lowercase italic monospace (fixed-width) font Lowercase italic monospace font represents placeholders or variables. You can specify the parallel_clause.

Run Uold_release.SQL where old_release refers to the release you installed prior to upgrading.

Conventions in Code Examples

Code examples illustrate SQL, PL/SQL, SQL*Plus, or other command-line statements. They are displayed in a monospace (fixed-width) font and separated from normal text as shown in this example:

SELECT username FROM dba_users WHERE username = 'MIGRATE';

The following table describes typographic conventions used in code examples and provides examples of their use.

Convention Meaning Example
[ ]
Brackets enclose one or more optional items. Do not enter the brackets.
DECIMAL (digits [ , precision ])
{ }
Braces enclose two or more items, one of which is required. Do not enter the braces.

A vertical bar represents a choice of two or more options within brackets or braces. Enter one of the options. Do not enter the vertical bar.
Horizontal ellipsis points indicate either:
  • That we have omitted parts of the code that are not directly related to the example

  • That you can repeat a portion of the code

CREATE TABLE ... AS subquery;

SELECT col1, col2, ... , coln FROM employees;
Vertical ellipsis points indicate that we have omitted several lines of code not directly related to the example.
9 rows selected.
Other notation You must enter symbols other than brackets, braces, vertical bars, and ellipsis points as shown.
acctbal NUMBER(11,2);
acct    CONSTANT NUMBER(4) := 3;
Italicized text indicates placeholders or variables for which you must supply particular values.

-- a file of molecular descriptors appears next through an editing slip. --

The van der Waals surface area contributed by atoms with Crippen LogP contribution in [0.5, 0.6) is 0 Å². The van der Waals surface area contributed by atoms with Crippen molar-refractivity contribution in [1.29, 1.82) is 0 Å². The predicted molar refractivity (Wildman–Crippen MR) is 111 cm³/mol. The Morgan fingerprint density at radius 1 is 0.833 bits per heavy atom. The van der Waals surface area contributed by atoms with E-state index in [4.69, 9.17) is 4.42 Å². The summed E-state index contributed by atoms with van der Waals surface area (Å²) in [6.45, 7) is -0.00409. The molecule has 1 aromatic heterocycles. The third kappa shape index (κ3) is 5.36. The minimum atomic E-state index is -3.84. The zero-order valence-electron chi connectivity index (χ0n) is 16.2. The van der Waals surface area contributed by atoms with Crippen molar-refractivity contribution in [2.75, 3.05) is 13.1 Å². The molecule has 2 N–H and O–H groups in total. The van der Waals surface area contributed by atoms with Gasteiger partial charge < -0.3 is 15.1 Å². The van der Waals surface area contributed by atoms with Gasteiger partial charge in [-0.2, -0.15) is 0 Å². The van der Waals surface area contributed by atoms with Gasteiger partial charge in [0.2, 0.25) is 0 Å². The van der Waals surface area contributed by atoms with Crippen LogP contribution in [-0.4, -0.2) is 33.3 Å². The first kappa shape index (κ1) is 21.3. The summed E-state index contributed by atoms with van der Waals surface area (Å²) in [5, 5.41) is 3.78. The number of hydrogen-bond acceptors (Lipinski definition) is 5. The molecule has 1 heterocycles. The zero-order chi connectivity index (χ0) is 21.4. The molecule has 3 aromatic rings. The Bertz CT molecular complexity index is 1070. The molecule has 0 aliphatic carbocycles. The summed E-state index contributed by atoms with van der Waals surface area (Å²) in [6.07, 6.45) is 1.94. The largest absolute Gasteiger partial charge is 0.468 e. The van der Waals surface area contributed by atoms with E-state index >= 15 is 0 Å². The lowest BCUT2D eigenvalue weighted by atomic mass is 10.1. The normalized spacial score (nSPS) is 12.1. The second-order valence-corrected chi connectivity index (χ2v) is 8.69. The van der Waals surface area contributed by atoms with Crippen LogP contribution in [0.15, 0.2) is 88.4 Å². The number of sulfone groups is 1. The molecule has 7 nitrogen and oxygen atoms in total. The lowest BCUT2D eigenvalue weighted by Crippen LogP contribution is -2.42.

CONNECT SYSTEM/system_password
DB_NAME = database_name
Uppercase typeface indicates elements supplied by the system. We show these terms in uppercase in order to distinguish them from terms you define. Unless terms appear in brackets, enter them in the order and with the spelling shown. However, because these terms are not case sensitive, you can enter them in lowercase.
SELECT last_name, employee_id FROM employees;
DROP TABLE hr.employees;
Lowercase typeface indicates programmatic elements that you supply. For example, lowercase indicates names of tables, columns, or files.

Note: Some programmatic elements use a mixture of UPPERCASE and lowercase. Enter these elements as shown.

SELECT last_name, employee_id FROM employees;
sqlplus hr/hr

Documentation Accessibility

Our goal is to make Oracle products, services, and supporting documentation accessible, with good usability, to the disabled community. To that end, our documentation includes features that make information available to users of assistive technology. This documentation is available in HTML format, and contains markup to facilitate access by the disabled community. Standards will continue to evolve over time, and Oracle is actively engaged with other market-leading technology vendors to address technical obstacles so that our documentation can be accessible to all of our customers. For additional information, visit the Oracle Accessibility Program Web site at

Accessibility of Code Examples in Documentation

JAWS, a Windows screen reader, may not always correctly read the code examples in this document. The conventions for writing code require that closing braces should appear on an otherwise empty line; however, JAWS may not always read a line of text that consists solely of a bracket or brace.

Accessibility of Links to External Web Sites in Documentation

This documentation may contain links to Web sites of other companies or organizations that Oracle does not own or control. Oracle neither evaluates nor makes any representations regarding the accessibility of these Web sites.